Modular QoS CLI
You can use MQC to define additional traffic classes and to configure QoS policies for the whole system and for individual interfaces. Configuring a QoS policy with MQC consists of the following steps:
Interface Commands (show interfaces – show interfaces vg-anylan)
Cisco NX-OS/IOS Interface Comparison
Differences between IOS and IOS XE
- IOS is monolithic, completely adherent to the hardware, and does not provide any kind of isolation between “processes”, neither from a CPU nor memory point of view.
- Virtual memory is shared by all IOS processes: nothing prevents buffer overflows.
- Scheduler is non-preemptive: if SNMP decides it should keep CPU busy, it can, and other processes (BGP…) will be prevented from running.
- You cannot upgrade IOS (or parts of it) without disruption unless you are running expensive dual-supervisor hardware.
Was reading through some documentation as noticed that the Nexus 5500 series has some unusual behaviours for Store and Forward. I made myself notes about the functional modes.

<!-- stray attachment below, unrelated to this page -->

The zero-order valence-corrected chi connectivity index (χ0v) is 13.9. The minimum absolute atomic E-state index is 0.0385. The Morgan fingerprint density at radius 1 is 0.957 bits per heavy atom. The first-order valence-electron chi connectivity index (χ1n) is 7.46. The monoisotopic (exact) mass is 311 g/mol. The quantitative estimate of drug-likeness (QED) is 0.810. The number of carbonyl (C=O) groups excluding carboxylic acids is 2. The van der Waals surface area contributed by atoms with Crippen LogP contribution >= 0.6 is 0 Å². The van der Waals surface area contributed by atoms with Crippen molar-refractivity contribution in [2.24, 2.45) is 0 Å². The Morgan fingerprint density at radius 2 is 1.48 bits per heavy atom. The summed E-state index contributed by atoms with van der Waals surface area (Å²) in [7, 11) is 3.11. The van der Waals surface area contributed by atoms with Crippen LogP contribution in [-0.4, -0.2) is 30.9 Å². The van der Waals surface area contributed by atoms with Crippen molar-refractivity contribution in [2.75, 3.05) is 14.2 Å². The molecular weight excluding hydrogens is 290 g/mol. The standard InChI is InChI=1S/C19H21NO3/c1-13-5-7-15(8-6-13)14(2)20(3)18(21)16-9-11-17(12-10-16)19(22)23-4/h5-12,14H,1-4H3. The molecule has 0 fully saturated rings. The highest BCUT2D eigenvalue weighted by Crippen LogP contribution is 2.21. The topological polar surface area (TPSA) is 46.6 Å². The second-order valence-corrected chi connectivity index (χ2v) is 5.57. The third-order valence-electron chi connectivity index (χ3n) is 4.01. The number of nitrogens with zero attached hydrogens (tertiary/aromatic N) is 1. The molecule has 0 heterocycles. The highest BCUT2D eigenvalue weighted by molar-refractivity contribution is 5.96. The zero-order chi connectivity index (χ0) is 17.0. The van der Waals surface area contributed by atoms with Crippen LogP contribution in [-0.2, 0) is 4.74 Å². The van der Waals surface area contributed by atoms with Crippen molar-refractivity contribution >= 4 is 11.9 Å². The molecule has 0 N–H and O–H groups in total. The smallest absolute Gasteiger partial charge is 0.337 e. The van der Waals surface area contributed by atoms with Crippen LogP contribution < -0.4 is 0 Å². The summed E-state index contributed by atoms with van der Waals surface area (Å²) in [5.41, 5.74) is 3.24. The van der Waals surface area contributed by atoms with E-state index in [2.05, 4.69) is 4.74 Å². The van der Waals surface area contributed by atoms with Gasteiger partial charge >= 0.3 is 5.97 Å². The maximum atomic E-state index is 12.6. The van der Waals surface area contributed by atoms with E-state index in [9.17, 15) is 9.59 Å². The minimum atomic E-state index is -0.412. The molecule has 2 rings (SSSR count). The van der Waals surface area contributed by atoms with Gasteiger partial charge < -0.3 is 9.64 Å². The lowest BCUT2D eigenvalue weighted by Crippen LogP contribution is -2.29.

Corrupted frames are the devils spawn. A few noisy links causing frame corruption can quickly degrade network performance, and troubleshooting them is getting harder. These integrity errors generally occur when signal noise causes a binary ‘1’ to be mistaken for a binary ‘0’ or vice-versa. This post takes a look at integrity errors and the impacts of corrupted frames in a cut-through switched network. Throughout this post I’ll use the term ‘CRC errors’ term to refer to frame integrity errors which were detected by CRC comparison.
RIB Vs FIB
RIB (or routing table) and FIB (or forwarding table) are two different tables within an IP networking platform. They share common information but perform two distinctly different purposes. They also each have a different degree of resource capacity to perform their respective roles.